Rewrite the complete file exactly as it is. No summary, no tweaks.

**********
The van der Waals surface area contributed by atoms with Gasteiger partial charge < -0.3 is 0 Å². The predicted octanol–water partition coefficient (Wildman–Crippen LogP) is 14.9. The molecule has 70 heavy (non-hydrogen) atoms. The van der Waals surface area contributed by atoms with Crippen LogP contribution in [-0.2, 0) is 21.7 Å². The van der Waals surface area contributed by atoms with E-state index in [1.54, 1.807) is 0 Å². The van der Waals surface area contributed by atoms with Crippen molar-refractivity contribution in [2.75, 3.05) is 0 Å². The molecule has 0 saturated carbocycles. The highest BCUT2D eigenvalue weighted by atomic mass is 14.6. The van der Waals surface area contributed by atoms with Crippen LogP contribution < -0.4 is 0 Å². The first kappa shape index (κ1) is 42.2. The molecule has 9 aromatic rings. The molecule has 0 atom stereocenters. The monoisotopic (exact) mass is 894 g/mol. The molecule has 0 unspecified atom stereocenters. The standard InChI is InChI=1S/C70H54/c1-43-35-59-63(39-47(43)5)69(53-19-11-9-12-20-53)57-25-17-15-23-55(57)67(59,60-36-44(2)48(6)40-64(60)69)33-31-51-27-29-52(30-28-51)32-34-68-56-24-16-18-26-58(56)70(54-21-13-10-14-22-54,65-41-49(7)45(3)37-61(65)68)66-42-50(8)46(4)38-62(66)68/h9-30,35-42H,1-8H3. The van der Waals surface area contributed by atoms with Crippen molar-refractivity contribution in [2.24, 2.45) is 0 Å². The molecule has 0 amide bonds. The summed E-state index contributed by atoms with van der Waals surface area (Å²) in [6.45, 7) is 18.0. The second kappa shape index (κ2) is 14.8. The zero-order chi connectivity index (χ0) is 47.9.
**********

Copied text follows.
The van der Waals surface area contributed by atoms with Gasteiger partial charge < -0.3 is 0 Å². The predicted octanol–water partition coefficient (Wildman–Crippen LogP) is 14.9. The molecule has 70 heavy (non-hydrogen) atoms. The van der Waals surface area contributed by atoms with Crippen LogP contribution in [-0.2, 0) is 21.7 Å². The van der Waals surface area contributed by atoms with E-state index in [1.54, 1.807) is 0 Å². The van der Waals surface area contributed by atoms with Crippen molar-refractivity contribution in [2.75, 3.05) is 0 Å². The molecule has 0 saturated carbocycles. The highest BCUT2D eigenvalue weighted by atomic mass is 14.6. The van der Waals surface area contributed by atoms with Crippen LogP contribution < -0.4 is 0 Å². The first kappa shape index (κ1) is 42.2. The molecule has 9 aromatic rings. The molecule has 0 atom stereocenters. The monoisotopic (exact) mass is 894 g/mol. The molecule has 0 unspecified atom stereocenters. The standard InChI is InChI=1S/C70H54/c1-43-35-59-63(39-47(43)5)69(53-19-11-9-12-20-53)57-25-17-15-23-55(57)67(59,60-36-44(2)48(6)40-64(60)69)33-31-51-27-29-52(30-28-51)32-34-68-56-24-16-18-26-58(56)70(54-21-13-10-14-22-54,65-41-49(7)45(3)37-61(65)68)66-42-50(8)46(4)38-62(66)68/h9-30,35-42H,1-8H3. The van der Waals surface area contributed by atoms with Crippen molar-refractivity contribution in [2.24, 2.45) is 0 Å². The molecule has 0 amide bonds. The summed E-state index contributed by atoms with van der Waals surface area (Å²) in [6.45, 7) is 18.0. The second kappa shape index (κ2) is 14.8. The zero-order chi connectivity index (χ0) is 47.9.